U.S. intelligence expert visited S. Korea after ship sinking: report.
A senior U.S. intelligence officer made a secret visit to Seoul early this month after a South Korean naval patrol ship sank near the western sea border with North Korea on March 26 after a mysterious explosion, a local daily reported Monday.
Sylvia Copeland, who is in charge of North Korean affairs at the Office of the Director of National Intelligence, met senior South Korean intelligence officers to exchange intelligence on what North Korea was doing around the time of the sinking and discuss a possible response, the Chosun Ilbo said, quoting a diplomatic source.
''Copeland is an officer trusted by (Director of National Intelligence) Director Dennis Blair,'' the source said. ''She was here right after the (1,200-ton corvette) Cheonan sank, due to the need for cooperation with the South. It seems the two countries rechecked their system of sharing intelligence about the North.''
Out of Cheonan's 104 crew members, 38 sailors are confirmed dead and eight others still unaccounted for, while 58 were rescued.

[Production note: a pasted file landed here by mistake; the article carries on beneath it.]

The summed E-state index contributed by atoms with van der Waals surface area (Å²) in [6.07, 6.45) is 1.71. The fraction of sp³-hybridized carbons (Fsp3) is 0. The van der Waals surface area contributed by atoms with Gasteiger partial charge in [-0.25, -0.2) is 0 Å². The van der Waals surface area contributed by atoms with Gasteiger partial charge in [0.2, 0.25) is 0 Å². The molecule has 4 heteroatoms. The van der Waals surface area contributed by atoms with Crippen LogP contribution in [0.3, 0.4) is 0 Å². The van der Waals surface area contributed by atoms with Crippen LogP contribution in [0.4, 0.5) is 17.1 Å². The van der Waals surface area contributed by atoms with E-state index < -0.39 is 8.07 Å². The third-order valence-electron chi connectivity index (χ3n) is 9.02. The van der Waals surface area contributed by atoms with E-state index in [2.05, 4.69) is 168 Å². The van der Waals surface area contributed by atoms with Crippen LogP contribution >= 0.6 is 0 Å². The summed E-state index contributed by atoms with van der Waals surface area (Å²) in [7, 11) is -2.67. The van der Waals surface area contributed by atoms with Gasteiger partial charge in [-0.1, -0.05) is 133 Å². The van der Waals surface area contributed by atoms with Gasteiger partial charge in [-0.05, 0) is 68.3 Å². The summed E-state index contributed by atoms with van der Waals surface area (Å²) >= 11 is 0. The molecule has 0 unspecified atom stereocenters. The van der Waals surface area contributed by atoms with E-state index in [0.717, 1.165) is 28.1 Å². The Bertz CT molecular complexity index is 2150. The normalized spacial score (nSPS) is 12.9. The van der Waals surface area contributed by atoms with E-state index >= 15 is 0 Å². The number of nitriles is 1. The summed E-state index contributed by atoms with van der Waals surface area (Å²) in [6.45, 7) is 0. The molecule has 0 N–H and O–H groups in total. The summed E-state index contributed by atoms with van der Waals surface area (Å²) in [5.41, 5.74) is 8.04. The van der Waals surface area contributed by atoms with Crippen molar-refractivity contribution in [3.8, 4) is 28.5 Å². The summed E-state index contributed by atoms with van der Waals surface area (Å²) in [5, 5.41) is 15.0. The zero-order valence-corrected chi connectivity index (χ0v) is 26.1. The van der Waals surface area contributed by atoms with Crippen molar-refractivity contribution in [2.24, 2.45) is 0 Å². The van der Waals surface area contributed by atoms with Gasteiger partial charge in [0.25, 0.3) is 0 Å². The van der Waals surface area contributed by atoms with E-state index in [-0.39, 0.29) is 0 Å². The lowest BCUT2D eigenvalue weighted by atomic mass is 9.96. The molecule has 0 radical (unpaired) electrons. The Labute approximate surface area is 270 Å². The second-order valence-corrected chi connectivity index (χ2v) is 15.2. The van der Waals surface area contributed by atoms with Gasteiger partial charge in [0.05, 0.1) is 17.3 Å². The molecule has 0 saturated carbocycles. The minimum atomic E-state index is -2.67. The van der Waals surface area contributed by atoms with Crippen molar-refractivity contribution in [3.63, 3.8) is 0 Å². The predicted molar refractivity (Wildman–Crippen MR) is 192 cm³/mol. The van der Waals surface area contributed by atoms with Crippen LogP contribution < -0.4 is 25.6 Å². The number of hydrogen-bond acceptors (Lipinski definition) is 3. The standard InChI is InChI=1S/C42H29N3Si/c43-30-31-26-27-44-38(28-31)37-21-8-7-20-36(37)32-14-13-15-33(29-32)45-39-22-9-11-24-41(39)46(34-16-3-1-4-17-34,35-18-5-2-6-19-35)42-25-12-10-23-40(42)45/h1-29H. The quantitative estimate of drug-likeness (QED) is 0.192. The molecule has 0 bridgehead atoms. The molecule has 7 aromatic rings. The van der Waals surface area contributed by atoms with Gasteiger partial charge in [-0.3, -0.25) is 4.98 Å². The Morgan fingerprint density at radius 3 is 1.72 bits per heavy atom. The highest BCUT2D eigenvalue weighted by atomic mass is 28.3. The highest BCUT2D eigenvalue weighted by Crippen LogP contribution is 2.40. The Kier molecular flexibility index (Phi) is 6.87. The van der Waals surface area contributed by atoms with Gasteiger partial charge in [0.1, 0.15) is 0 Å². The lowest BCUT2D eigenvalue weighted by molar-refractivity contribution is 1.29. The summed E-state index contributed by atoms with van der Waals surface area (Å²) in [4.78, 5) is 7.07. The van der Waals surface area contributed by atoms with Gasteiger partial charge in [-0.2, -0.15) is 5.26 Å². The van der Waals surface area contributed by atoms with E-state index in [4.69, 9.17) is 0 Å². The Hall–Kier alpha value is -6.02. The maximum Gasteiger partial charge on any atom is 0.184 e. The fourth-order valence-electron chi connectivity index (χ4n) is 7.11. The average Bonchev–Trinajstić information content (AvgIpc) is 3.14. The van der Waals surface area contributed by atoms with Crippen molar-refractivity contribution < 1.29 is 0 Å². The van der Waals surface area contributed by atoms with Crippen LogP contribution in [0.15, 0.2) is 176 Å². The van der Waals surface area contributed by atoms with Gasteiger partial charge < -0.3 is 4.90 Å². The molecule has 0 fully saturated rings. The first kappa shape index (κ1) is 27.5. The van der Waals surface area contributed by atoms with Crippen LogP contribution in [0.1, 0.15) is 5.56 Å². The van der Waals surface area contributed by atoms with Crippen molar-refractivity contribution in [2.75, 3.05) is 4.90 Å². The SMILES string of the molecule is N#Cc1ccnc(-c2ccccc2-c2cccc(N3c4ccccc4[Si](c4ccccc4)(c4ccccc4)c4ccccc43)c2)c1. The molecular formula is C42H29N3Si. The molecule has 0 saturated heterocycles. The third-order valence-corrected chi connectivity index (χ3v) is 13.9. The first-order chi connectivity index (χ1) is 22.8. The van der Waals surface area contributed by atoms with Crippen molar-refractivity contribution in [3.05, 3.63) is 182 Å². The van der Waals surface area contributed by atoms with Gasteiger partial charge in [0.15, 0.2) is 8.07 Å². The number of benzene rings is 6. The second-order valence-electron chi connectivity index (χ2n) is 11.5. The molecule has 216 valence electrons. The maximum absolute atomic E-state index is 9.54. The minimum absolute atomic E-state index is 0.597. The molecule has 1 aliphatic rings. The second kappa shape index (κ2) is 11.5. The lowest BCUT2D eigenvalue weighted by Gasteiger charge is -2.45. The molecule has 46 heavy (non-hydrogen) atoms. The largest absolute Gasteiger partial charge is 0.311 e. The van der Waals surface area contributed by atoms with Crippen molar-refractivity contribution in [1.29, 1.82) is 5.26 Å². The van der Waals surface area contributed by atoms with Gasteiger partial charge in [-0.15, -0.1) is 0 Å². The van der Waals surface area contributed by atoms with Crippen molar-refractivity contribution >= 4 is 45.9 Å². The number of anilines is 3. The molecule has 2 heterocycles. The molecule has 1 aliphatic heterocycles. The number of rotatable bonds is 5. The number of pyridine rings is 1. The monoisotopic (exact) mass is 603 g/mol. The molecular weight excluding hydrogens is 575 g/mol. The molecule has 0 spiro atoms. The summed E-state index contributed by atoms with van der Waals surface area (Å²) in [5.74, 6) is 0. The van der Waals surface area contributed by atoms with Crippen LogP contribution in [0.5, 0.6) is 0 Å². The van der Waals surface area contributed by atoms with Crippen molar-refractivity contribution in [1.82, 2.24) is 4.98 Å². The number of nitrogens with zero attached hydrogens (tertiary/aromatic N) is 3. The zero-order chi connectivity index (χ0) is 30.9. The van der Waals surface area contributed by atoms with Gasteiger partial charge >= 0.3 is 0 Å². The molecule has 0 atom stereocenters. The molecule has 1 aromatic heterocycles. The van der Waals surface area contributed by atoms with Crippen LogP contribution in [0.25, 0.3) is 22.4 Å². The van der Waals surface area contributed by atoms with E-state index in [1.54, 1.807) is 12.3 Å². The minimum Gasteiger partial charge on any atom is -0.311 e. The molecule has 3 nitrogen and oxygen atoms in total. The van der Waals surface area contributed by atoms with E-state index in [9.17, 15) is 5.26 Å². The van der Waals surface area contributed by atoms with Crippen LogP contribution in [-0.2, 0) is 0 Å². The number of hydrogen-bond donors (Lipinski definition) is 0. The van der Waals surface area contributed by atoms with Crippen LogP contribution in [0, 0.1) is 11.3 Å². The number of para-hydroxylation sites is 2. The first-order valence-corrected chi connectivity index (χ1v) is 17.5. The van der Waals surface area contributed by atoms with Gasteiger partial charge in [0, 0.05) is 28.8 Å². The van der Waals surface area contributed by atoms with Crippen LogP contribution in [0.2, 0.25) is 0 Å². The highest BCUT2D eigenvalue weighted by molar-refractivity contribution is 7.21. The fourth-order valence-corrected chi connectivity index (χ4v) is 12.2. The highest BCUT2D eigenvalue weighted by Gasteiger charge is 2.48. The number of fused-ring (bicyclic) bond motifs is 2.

After doing preliminary inspection into the salvaged rear section of the sunken ship, South Korean investigators said last Friday that ''an external explosion'' was likely behind the sinking.
They said their probe will focus on all possibilities, including a torpedo attack by North Korea, which has denied any involvement.
Before and after her visit, Copeland also went to Japan and other countries.
Before becoming ''mission manager for North Korea'' at ODNI in November last year, Copeland was ODNI's associate deputy director of national intelligence for collection, according to ODNI.
She previously served as director of the Central Intelligence Agency's Office of Near Eastern and South Asian Analysis and was reportedly once a U.S. military officer based in South Korea.
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|Publication:||Asian Political News|
|Date:||Apr 19, 2010|
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